The solution would depend both on user account type and device type.
Microsoft accounts (personal)
Currently only personal Microsoft accounts (e.g. @outlook.com) are fully supported for passwordless login to Windows 10/11 using Authenticator app.
Azure AD accounts (work or school) on Azure AD joined devices
There is a feature which is called Web sign-in and ...
I would suggest to carefully read the following article which basically answers your question.
By default, adding a private endpoint would not block access to the public endpoint but it all depends on the connectivity settings that are configured.
Based on my knowledge, there is no built-in function to fulfill your needs in exchange online side, you may need seek for a 3rd party tool to achieve your goal. I have found a blog on your issue for your reference and it may be helpful to you.
For those who are interested, it turned out the file supplied, which was labelled CA certificate, was a private certificate where the supplier itself was the "local certificate authority". With that CA certificate, a self signed client certificate was generated. Azure Logic App's HTTP request action does not support those kinds of self signed ...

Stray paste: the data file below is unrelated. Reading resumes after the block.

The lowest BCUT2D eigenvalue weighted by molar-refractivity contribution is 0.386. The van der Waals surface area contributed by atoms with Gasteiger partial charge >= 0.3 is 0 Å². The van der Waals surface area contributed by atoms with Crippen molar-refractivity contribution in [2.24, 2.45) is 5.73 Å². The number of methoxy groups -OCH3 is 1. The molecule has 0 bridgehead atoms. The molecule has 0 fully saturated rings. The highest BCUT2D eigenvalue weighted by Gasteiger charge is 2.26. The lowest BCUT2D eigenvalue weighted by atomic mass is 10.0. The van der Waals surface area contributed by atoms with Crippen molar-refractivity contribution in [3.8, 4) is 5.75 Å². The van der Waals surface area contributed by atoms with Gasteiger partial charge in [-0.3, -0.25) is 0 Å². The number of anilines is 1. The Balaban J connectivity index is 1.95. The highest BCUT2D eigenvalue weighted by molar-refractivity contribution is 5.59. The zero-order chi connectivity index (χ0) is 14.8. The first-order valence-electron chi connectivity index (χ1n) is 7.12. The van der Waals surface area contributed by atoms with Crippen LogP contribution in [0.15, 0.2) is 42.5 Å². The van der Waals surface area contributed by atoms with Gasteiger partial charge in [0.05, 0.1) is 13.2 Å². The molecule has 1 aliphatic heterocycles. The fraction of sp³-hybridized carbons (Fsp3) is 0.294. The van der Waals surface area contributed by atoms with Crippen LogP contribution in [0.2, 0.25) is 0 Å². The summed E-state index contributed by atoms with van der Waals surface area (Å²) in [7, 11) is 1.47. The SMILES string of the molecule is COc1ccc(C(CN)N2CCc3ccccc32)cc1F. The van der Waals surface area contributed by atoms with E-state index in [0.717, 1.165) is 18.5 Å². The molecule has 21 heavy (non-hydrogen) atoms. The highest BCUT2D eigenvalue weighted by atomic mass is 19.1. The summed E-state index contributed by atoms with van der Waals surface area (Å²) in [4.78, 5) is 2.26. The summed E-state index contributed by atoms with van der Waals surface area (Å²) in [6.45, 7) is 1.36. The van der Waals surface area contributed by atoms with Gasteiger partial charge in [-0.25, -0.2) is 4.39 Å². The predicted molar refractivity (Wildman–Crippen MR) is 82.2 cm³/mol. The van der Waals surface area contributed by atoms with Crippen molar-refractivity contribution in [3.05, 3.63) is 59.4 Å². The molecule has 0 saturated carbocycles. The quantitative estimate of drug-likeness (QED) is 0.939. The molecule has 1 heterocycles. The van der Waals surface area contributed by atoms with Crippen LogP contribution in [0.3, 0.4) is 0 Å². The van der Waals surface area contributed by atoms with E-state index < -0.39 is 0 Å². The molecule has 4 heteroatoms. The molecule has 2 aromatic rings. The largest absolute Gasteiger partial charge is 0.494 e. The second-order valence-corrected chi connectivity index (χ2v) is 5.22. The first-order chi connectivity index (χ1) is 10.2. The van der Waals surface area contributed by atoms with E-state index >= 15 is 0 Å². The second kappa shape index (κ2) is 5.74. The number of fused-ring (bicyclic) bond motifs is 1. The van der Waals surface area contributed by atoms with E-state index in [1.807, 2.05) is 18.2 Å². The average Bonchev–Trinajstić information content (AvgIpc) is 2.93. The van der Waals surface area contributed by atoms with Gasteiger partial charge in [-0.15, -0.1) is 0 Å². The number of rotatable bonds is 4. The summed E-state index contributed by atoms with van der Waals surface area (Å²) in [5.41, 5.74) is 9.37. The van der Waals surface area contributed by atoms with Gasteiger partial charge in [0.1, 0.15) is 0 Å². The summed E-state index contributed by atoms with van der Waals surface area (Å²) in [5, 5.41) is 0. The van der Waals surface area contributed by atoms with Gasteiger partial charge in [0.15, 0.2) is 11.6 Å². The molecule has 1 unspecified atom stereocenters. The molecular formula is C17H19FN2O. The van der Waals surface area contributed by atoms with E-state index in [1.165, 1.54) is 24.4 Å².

Run netstat -antop | grep 8888 which will give you the process ID that is running on that port, which you can then use to find out what is actually running. "sun-answerbook" is just what namp has in it's list of what application first used that port when it was created, it is not accurate.
From a Linux VM, I tried to bind to the AD using ldapsearch and I got
"invalid credentials" with the following command
Most likely the account you tested with does not have the correct password hash synced from AAD to AAD DS yet: https://docs.microsoft.com/en-us/azure/active-directory-domain-services/tutorial-create-instance#enable-user-accounts-...
The answer and comments from Sam are quite right, you need to separate users with different login names; and you are violating the license by running Windows 10 Pro on Azure.
One current, supported, and validly licensed method for doing this is to deploy Azure Virtual Desktop. AVD provides a managed Azure service that combines remote desktop gateway and ...
I've figured out the solution. It was two-fold:
I used ssh -R '*:5002:localhost:5002' xx.xx.xx.xxx instead of ssh -R 5002:localhost:5002 xx.xx.xx.xxx. The asterisk makes sshd to listen to port 5002 on all interfaces. Otherwise it would just listen on the loopback interface.
I also had to allow port 5002 in the Windows Defender Firewall of the Azure Win10 VM....
Went into the Azure portal, raised a New Support Request (took a while to find the right Service type), , filled out the diagnostic panel (funny spelling for diagnostic), , and got told that there was a firewall rule blocking traffic. Fixed that and now HOPL is back online!